The elderly are vulnerable to many different types of abuse, including theft of their finances. The National Adult Protective Services Association reports that instances of elder financial abuse are on the rise, increasing substantially in the past 10 years.
If you have an elderly relative in the care of another, learning the signs of this type of abuse may help protect his or her finances and address the problem as soon as possible.
Types of theft
While financial abuse generally involves the theft of an elderly person’s money, it can happen in a variety of ways. The person or persons involved may use different tactics to gain control of a checking account or other funds, including:
- Verbal threats
- Signature fraud
If your elder loved one undergoes a change in behavior regarding his or her finances or cannot explain certain charges on a credit card, you may want to discuss the issue with the individual who has control over the money accounts.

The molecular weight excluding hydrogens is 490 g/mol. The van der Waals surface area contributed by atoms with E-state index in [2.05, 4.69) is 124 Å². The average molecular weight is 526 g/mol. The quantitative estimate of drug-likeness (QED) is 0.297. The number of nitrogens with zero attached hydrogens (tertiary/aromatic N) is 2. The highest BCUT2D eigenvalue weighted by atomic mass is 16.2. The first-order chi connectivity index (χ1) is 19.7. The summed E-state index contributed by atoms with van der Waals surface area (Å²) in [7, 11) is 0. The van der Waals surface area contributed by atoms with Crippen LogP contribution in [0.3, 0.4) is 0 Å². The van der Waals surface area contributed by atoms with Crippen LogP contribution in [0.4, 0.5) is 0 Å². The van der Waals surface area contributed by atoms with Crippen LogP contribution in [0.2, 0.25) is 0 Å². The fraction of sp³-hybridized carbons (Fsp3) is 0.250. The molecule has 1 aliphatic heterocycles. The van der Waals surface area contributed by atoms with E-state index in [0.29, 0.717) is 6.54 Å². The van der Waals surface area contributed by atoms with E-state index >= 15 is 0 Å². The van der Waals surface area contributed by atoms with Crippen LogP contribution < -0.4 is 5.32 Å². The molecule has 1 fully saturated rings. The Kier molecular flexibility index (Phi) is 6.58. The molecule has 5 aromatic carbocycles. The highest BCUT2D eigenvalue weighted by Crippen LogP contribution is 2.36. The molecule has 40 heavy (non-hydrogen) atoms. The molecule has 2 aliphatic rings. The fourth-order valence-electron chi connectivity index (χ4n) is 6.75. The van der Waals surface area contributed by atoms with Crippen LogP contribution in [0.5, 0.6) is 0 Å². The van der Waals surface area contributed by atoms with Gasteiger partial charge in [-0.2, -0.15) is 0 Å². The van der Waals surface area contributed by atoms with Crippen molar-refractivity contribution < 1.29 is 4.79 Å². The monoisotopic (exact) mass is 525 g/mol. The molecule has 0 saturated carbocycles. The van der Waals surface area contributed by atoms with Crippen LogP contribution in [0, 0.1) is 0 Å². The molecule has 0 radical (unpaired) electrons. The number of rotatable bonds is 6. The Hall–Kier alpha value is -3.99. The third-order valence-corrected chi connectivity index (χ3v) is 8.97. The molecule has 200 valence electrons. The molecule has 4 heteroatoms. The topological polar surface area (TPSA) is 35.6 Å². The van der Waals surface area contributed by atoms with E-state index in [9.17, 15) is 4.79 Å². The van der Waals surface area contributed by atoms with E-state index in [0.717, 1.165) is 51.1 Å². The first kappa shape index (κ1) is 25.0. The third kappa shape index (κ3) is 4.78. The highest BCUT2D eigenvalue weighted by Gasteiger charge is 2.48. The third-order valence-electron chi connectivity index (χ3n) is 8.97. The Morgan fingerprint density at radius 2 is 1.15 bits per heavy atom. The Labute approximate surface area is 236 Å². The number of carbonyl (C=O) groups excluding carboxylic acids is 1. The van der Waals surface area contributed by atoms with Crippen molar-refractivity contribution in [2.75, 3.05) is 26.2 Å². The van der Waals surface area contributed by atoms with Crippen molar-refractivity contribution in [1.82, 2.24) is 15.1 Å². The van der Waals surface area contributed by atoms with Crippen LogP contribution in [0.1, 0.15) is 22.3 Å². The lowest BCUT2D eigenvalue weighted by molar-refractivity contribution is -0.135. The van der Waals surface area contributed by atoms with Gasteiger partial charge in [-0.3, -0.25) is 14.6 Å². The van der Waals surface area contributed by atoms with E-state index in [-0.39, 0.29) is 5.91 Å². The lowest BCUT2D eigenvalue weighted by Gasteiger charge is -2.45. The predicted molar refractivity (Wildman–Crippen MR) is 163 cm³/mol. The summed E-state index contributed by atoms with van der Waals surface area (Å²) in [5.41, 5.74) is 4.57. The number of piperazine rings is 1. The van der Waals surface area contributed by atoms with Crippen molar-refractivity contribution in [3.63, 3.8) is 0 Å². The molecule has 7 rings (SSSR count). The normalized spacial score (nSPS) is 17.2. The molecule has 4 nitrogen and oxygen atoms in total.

In cases of elder financial abuse, family members often commit the offense. However, others involved in the life of your elder loved one may either coax or steal funds for their own gain, such as neighbors, members of a local church or those who run scams over the telephone or via email. If your loved one has any kind of dementia or memory loss, the risk of financial abuse is higher.
Gaining power of attorney may help you prevent any further abuse of your elder loved one. In the meantime, remind him or her to avoid sharing financial information with anyone, including family members who have no business asking for it.